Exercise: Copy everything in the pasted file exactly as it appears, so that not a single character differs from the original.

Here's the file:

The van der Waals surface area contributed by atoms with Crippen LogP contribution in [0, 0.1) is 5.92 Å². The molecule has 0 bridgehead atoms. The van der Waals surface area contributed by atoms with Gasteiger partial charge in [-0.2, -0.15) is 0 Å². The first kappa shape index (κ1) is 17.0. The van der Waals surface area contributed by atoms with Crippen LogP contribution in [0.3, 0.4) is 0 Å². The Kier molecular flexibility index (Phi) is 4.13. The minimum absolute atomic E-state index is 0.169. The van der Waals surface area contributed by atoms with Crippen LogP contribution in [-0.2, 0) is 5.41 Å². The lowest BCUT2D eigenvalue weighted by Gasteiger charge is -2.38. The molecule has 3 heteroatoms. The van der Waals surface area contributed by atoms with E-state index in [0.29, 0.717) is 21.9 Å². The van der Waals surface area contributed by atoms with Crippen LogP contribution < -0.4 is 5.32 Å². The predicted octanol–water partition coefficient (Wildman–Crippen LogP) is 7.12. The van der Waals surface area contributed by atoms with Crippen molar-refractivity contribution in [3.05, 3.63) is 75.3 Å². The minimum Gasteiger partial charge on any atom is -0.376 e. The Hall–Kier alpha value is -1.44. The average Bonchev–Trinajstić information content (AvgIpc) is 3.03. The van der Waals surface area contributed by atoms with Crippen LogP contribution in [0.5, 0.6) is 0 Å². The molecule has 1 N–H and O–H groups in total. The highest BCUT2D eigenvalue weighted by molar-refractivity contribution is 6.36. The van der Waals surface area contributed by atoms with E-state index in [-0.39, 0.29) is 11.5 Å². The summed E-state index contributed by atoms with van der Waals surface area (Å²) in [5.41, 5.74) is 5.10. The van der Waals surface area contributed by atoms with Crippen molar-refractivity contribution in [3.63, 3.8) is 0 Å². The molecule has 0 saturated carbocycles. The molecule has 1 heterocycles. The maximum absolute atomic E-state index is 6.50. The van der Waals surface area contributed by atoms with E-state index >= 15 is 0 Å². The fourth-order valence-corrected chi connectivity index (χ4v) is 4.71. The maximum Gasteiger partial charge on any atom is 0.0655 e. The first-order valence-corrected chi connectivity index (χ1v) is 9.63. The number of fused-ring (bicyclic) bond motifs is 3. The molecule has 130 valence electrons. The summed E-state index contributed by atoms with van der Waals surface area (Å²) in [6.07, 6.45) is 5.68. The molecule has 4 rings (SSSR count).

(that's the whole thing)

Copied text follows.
The van der Waals surface area contributed by atoms with Crippen LogP contribution in [0, 0.1) is 5.92 Å². The molecule has 0 bridgehead atoms. The van der Waals surface area contributed by atoms with Gasteiger partial charge in [-0.2, -0.15) is 0 Å². The first kappa shape index (κ1) is 17.0. The van der Waals surface area contributed by atoms with Crippen LogP contribution in [0.3, 0.4) is 0 Å². The Kier molecular flexibility index (Phi) is 4.13. The minimum absolute atomic E-state index is 0.169. The van der Waals surface area contributed by atoms with Crippen LogP contribution in [-0.2, 0) is 5.41 Å². The lowest BCUT2D eigenvalue weighted by Gasteiger charge is -2.38. The molecule has 3 heteroatoms. The van der Waals surface area contributed by atoms with E-state index in [0.29, 0.717) is 21.9 Å². The van der Waals surface area contributed by atoms with Crippen LogP contribution < -0.4 is 5.32 Å². The predicted octanol–water partition coefficient (Wildman–Crippen LogP) is 7.12. The van der Waals surface area contributed by atoms with Crippen molar-refractivity contribution in [3.05, 3.63) is 75.3 Å². The minimum Gasteiger partial charge on any atom is -0.376 e. The Hall–Kier alpha value is -1.44. The average Bonchev–Trinajstić information content (AvgIpc) is 3.03. The van der Waals surface area contributed by atoms with Crippen LogP contribution in [0.5, 0.6) is 0 Å². The molecule has 1 N–H and O–H groups in total. The highest BCUT2D eigenvalue weighted by molar-refractivity contribution is 6.36. The van der Waals surface area contributed by atoms with E-state index in [-0.39, 0.29) is 11.5 Å². The summed E-state index contributed by atoms with van der Waals surface area (Å²) in [5.41, 5.74) is 5.10. The van der Waals surface area contributed by atoms with Crippen molar-refractivity contribution in [3.63, 3.8) is 0 Å². The molecule has 0 saturated carbocycles. The molecule has 1 heterocycles. The maximum absolute atomic E-state index is 6.50. The van der Waals surface area contributed by atoms with E-state index >= 15 is 0 Å². The fourth-order valence-corrected chi connectivity index (χ4v) is 4.71. The maximum Gasteiger partial charge on any atom is 0.0655 e. The first-order valence-corrected chi connectivity index (χ1v) is 9.63. The number of fused-ring (bicyclic) bond motifs is 3. The molecule has 130 valence electrons. The summed E-state index contributed by atoms with van der Waals surface area (Å²) in [6.07, 6.45) is 5.68. The molecule has 4 rings (SSSR count).